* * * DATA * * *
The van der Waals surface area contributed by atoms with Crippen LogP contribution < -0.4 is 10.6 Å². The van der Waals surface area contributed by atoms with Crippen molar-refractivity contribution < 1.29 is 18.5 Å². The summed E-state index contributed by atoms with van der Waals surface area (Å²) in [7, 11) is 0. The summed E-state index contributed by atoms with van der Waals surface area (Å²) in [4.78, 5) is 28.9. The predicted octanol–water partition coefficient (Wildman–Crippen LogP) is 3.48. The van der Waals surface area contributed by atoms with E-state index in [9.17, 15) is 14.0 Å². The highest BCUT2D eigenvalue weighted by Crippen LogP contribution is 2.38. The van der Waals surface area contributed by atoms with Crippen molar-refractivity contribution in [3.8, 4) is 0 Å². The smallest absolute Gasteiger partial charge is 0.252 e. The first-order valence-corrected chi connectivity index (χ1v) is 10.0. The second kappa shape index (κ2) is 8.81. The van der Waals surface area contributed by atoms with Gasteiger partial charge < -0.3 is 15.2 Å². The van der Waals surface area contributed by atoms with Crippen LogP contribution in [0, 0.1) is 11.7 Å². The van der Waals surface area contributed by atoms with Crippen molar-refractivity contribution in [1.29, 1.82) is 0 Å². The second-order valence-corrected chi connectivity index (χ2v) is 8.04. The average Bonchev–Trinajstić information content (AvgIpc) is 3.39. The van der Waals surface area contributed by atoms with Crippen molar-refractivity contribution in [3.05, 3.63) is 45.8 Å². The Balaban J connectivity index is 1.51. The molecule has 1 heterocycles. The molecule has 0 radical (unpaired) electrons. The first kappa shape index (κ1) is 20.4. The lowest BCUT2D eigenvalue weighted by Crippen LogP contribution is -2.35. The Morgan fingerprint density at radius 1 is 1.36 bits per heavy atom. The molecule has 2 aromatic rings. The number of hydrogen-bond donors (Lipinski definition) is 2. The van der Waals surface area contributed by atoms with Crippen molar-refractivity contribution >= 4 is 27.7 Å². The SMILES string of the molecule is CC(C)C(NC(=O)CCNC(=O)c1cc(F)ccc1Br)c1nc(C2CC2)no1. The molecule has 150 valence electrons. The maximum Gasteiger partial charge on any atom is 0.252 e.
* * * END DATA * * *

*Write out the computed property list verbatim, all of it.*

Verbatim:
The van der Waals surface area contributed by atoms with Crippen LogP contribution < -0.4 is 10.6 Å². The van der Waals surface area contributed by atoms with Crippen molar-refractivity contribution < 1.29 is 18.5 Å². The summed E-state index contributed by atoms with van der Waals surface area (Å²) in [7, 11) is 0. The summed E-state index contributed by atoms with van der Waals surface area (Å²) in [4.78, 5) is 28.9. The predicted octanol–water partition coefficient (Wildman–Crippen LogP) is 3.48. The van der Waals surface area contributed by atoms with E-state index in [9.17, 15) is 14.0 Å². The highest BCUT2D eigenvalue weighted by Crippen LogP contribution is 2.38. The van der Waals surface area contributed by atoms with Crippen molar-refractivity contribution in [3.8, 4) is 0 Å². The smallest absolute Gasteiger partial charge is 0.252 e. The first-order valence-corrected chi connectivity index (χ1v) is 10.0. The second kappa shape index (κ2) is 8.81. The van der Waals surface area contributed by atoms with Gasteiger partial charge < -0.3 is 15.2 Å². The van der Waals surface area contributed by atoms with Crippen LogP contribution in [0, 0.1) is 11.7 Å². The van der Waals surface area contributed by atoms with Crippen molar-refractivity contribution in [1.29, 1.82) is 0 Å². The second-order valence-corrected chi connectivity index (χ2v) is 8.04. The average Bonchev–Trinajstić information content (AvgIpc) is 3.39. The van der Waals surface area contributed by atoms with Crippen molar-refractivity contribution in [3.05, 3.63) is 45.8 Å². The Balaban J connectivity index is 1.51. The molecule has 1 heterocycles. The molecule has 0 radical (unpaired) electrons. The first kappa shape index (κ1) is 20.4. The lowest BCUT2D eigenvalue weighted by Crippen LogP contribution is -2.35. The Morgan fingerprint density at radius 1 is 1.36 bits per heavy atom. The molecule has 2 aromatic rings. The number of hydrogen-bond donors (Lipinski definition) is 2. The van der Waals surface area contributed by atoms with Crippen molar-refractivity contribution >= 4 is 27.7 Å². The SMILES string of the molecule is CC(C)C(NC(=O)CCNC(=O)c1cc(F)ccc1Br)c1nc(C2CC2)no1. The molecule has 150 valence electrons. The maximum Gasteiger partial charge on any atom is 0.252 e.